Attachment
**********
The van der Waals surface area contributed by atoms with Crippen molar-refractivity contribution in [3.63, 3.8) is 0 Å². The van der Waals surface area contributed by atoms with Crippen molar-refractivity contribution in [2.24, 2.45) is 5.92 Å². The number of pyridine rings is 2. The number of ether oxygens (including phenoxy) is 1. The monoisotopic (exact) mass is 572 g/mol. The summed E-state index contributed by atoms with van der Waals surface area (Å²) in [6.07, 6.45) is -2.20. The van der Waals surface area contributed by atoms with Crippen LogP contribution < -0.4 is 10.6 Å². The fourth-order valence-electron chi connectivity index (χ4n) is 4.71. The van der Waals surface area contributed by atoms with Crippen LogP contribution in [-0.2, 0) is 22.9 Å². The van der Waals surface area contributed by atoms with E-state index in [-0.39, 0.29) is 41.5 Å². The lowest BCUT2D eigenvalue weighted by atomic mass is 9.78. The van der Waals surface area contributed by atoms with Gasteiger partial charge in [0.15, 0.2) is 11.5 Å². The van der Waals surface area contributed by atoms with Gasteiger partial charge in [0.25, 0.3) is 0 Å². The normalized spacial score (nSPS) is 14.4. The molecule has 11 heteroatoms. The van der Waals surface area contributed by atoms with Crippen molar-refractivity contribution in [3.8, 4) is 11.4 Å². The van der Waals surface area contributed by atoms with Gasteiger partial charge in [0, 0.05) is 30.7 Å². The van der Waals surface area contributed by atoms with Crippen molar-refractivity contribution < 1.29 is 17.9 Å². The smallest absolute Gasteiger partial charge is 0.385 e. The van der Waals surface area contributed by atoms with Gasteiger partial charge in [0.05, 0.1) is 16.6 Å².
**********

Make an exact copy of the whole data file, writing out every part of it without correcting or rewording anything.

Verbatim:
The van der Waals surface area contributed by atoms with Crippen molar-refractivity contribution in [3.63, 3.8) is 0 Å². The van der Waals surface area contributed by atoms with Crippen molar-refractivity contribution in [2.24, 2.45) is 5.92 Å². The number of pyridine rings is 2. The number of ether oxygens (including phenoxy) is 1. The monoisotopic (exact) mass is 572 g/mol. The summed E-state index contributed by atoms with van der Waals surface area (Å²) in [6.07, 6.45) is -2.20. The van der Waals surface area contributed by atoms with Crippen LogP contribution < -0.4 is 10.6 Å². The fourth-order valence-electron chi connectivity index (χ4n) is 4.71. The van der Waals surface area contributed by atoms with Crippen LogP contribution in [-0.2, 0) is 22.9 Å². The van der Waals surface area contributed by atoms with E-state index in [-0.39, 0.29) is 41.5 Å². The lowest BCUT2D eigenvalue weighted by atomic mass is 9.78. The van der Waals surface area contributed by atoms with Gasteiger partial charge in [0.15, 0.2) is 11.5 Å². The van der Waals surface area contributed by atoms with Gasteiger partial charge in [0.25, 0.3) is 0 Å². The normalized spacial score (nSPS) is 14.4. The molecule has 11 heteroatoms. The van der Waals surface area contributed by atoms with Crippen molar-refractivity contribution in [3.8, 4) is 11.4 Å². The van der Waals surface area contributed by atoms with Gasteiger partial charge in [0, 0.05) is 30.7 Å². The van der Waals surface area contributed by atoms with Crippen molar-refractivity contribution < 1.29 is 17.9 Å². The smallest absolute Gasteiger partial charge is 0.385 e. The van der Waals surface area contributed by atoms with Gasteiger partial charge in [0.05, 0.1) is 16.6 Å².